John Quincy Adams, in conjunction with Giddings, Slade, Gates, Borden, and Hiland Hall, had, earlier in the year, issued an address to the people of the free States,64 warning them that an attempt would be made at the next session of Congress to annex Texas. The ‘real design and object of the South,’ they declared, ‘is to add new weight to her end of the lever. . . . We hesitate not to say that annexation, effected by any act or proceeding of the Federal Government or any of its departments, would be identical with dissolution’—as being in violation of the national compact. ‘We not only assert that the people of the free States “ought not to submit to it,” but we say, with confidence, they would not submit to it.’65 [94] So Judge Jay, about to sail for Europe, wrote to Gerrit Smith: “Rather than be in union with Texas, let the confederation be shivered. My voice, my efforts will be for dissolution, if Texas be annexed.” Lib. 13.191; of. Lib. 15; 58, [62]. ‘We go one step further,’ commented Mr. Garrison, ‘dissolution now, Texas out of the question.’ The sequel will show which of these classes of disunionists had root, and which would66 wither away before the glare of the Slave Power. But it may be noticed here that the group of anti-slavery Whigs led by Adams, who were content with the Union as it had been formed, and even as it had been altered by the admission of fresh slave States, but drew the line at Texas, did not find an enthusiastic response to their disunion67 menace in the Liberty Party.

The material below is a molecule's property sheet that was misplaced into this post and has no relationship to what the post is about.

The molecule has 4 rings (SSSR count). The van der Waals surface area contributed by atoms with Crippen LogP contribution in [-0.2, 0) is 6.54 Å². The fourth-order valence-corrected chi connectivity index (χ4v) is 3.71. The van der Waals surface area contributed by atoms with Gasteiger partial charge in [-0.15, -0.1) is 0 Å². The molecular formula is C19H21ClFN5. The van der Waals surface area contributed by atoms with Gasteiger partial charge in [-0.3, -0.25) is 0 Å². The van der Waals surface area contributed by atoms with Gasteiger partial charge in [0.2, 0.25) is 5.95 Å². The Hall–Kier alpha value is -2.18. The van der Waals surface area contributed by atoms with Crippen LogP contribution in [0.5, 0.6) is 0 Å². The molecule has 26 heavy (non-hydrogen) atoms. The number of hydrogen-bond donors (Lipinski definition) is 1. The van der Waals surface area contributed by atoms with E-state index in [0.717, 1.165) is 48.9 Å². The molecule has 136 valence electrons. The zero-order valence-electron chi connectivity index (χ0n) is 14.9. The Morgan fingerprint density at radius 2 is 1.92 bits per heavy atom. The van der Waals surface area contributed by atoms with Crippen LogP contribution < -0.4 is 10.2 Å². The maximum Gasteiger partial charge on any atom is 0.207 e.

As usual, Mr. Garrison's mind had been occupied with many subjects besides that which claimed his chief attention. Great was the popular fermentation over Millerism,68 which drew off many abolitionists from the ranks, including Charles Fitch and J. V. Himes, and was controverted by the editor of the Liberator in two elaborate articles. Communism and socialism also diverted many. In June, Mr. Garrison attended as a spectator two meetings, in the Chardon-Street Chapel, “for the discussion of the questions pertaining to the reorganization of society and the rights of property,” Lib. 13.91. in which Collins took a leading part. He heard nothing which attracted him to the doctrines advocated.69 A few weeks previously he had replied to [95] some urging for an expression of his views on “the property question” Lib. 13.47.: ‘We can only say that we have, at present, “no thunder” to expend upon its discussion, pro or con, for reasons that are satisfactory to our own mind. We hope to be always ready to give our cooperation to every Christian and feasible attempt “to regenerate and redeem our species,” come what may.’ In December, Charles Burleigh saw him at the Fourierite Convention of Friends70 of Social Reform held in Boston, where he spoke, ‘and spoke well, but not in accordance with the views of the Community leaders.’ Capital punishment, too, was a frequent topic of the Liberator's editorial page, owing to a rather flagrant clerical demonstration in support of it—71 so that the Massachusetts Legislature was satirically petitioned to make the hangman's office a ministerial perquisite. Finally, amid all these phases of opinion, a revolution was taking place which is thus described in a letter of Edmund Quincy's to R. D. Webb: